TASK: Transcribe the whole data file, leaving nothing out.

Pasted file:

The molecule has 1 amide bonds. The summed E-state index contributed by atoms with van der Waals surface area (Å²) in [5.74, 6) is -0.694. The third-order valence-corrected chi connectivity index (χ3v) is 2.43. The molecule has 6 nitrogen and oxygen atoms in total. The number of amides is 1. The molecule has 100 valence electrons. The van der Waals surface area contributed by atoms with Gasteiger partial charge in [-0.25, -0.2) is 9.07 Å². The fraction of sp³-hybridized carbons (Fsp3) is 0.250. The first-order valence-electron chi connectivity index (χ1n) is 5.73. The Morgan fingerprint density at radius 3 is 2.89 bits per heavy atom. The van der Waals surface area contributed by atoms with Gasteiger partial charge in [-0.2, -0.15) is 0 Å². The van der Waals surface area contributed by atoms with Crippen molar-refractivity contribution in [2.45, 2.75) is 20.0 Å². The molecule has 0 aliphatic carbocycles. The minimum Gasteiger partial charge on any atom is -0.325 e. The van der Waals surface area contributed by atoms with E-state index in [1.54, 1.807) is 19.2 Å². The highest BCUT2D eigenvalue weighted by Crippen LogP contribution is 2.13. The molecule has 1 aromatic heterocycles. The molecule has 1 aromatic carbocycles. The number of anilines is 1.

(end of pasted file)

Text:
The molecule has 1 amide bonds. The summed E-state index contributed by atoms with van der Waals surface area (Å²) in [5.74, 6) is -0.694. The third-order valence-corrected chi connectivity index (χ3v) is 2.43. The molecule has 6 nitrogen and oxygen atoms in total. The number of amides is 1. The molecule has 100 valence electrons. The van der Waals surface area contributed by atoms with Gasteiger partial charge in [-0.25, -0.2) is 9.07 Å². The fraction of sp³-hybridized carbons (Fsp3) is 0.250. The first-order valence-electron chi connectivity index (χ1n) is 5.73. The Morgan fingerprint density at radius 3 is 2.89 bits per heavy atom. The van der Waals surface area contributed by atoms with Gasteiger partial charge in [-0.2, -0.15) is 0 Å². The van der Waals surface area contributed by atoms with Crippen molar-refractivity contribution in [2.45, 2.75) is 20.0 Å². The molecule has 0 aliphatic carbocycles. The minimum Gasteiger partial charge on any atom is -0.325 e. The van der Waals surface area contributed by atoms with E-state index in [1.54, 1.807) is 19.2 Å². The highest BCUT2D eigenvalue weighted by Crippen LogP contribution is 2.13. The molecule has 1 aromatic heterocycles. The molecule has 1 aromatic carbocycles. The number of anilines is 1.